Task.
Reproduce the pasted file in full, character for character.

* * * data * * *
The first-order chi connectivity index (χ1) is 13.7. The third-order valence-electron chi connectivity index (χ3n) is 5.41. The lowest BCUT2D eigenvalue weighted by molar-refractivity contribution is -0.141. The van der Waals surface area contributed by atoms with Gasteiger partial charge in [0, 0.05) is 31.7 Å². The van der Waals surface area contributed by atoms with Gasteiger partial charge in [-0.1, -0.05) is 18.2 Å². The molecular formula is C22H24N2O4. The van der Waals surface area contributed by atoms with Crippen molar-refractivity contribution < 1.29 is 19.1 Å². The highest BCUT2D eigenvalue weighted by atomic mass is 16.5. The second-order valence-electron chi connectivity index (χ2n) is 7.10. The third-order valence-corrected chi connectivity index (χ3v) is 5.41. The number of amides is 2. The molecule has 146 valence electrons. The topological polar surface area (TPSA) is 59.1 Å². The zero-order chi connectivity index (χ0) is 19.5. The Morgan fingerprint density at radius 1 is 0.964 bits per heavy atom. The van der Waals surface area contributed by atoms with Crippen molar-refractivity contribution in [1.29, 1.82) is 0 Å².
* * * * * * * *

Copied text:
The first-order chi connectivity index (χ1) is 13.7. The third-order valence-electron chi connectivity index (χ3n) is 5.41. The lowest BCUT2D eigenvalue weighted by molar-refractivity contribution is -0.141. The van der Waals surface area contributed by atoms with Gasteiger partial charge in [0, 0.05) is 31.7 Å². The van der Waals surface area contributed by atoms with Gasteiger partial charge in [-0.1, -0.05) is 18.2 Å². The molecular formula is C22H24N2O4. The van der Waals surface area contributed by atoms with Crippen molar-refractivity contribution < 1.29 is 19.1 Å². The highest BCUT2D eigenvalue weighted by atomic mass is 16.5. The second-order valence-electron chi connectivity index (χ2n) is 7.10. The third-order valence-corrected chi connectivity index (χ3v) is 5.41. The number of amides is 2. The molecule has 146 valence electrons. The topological polar surface area (TPSA) is 59.1 Å². The zero-order chi connectivity index (χ0) is 19.5. The Morgan fingerprint density at radius 1 is 0.964 bits per heavy atom. The van der Waals surface area contributed by atoms with Crippen molar-refractivity contribution in [1.29, 1.82) is 0 Å².